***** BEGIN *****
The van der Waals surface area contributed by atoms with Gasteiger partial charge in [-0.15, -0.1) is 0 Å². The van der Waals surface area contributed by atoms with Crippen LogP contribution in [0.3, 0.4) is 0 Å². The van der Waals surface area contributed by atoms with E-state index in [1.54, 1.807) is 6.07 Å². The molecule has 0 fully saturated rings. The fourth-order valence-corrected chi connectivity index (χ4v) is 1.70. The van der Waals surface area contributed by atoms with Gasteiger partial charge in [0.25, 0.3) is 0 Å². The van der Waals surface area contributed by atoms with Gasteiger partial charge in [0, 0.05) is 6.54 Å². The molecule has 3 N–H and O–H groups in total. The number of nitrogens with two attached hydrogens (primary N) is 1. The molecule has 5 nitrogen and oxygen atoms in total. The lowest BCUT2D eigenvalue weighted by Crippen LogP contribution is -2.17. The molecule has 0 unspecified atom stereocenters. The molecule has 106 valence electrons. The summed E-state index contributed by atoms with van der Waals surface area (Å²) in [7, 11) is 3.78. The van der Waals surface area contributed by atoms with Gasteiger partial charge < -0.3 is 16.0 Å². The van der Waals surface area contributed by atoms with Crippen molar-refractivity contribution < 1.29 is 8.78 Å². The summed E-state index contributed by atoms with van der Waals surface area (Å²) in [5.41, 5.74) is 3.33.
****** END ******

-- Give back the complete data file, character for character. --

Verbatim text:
The van der Waals surface area contributed by atoms with Gasteiger partial charge in [-0.15, -0.1) is 0 Å². The van der Waals surface area contributed by atoms with Crippen LogP contribution in [0.3, 0.4) is 0 Å². The van der Waals surface area contributed by atoms with E-state index in [1.54, 1.807) is 6.07 Å². The molecule has 0 fully saturated rings. The fourth-order valence-corrected chi connectivity index (χ4v) is 1.70. The van der Waals surface area contributed by atoms with Gasteiger partial charge in [0.25, 0.3) is 0 Å². The van der Waals surface area contributed by atoms with Gasteiger partial charge in [0, 0.05) is 6.54 Å². The molecule has 3 N–H and O–H groups in total. The number of nitrogens with two attached hydrogens (primary N) is 1. The molecule has 5 nitrogen and oxygen atoms in total. The lowest BCUT2D eigenvalue weighted by Crippen LogP contribution is -2.17. The molecule has 0 unspecified atom stereocenters. The molecule has 106 valence electrons. The summed E-state index contributed by atoms with van der Waals surface area (Å²) in [7, 11) is 3.78. The van der Waals surface area contributed by atoms with Gasteiger partial charge < -0.3 is 16.0 Å². The van der Waals surface area contributed by atoms with Crippen molar-refractivity contribution < 1.29 is 8.78 Å². The summed E-state index contributed by atoms with van der Waals surface area (Å²) in [5.41, 5.74) is 3.33.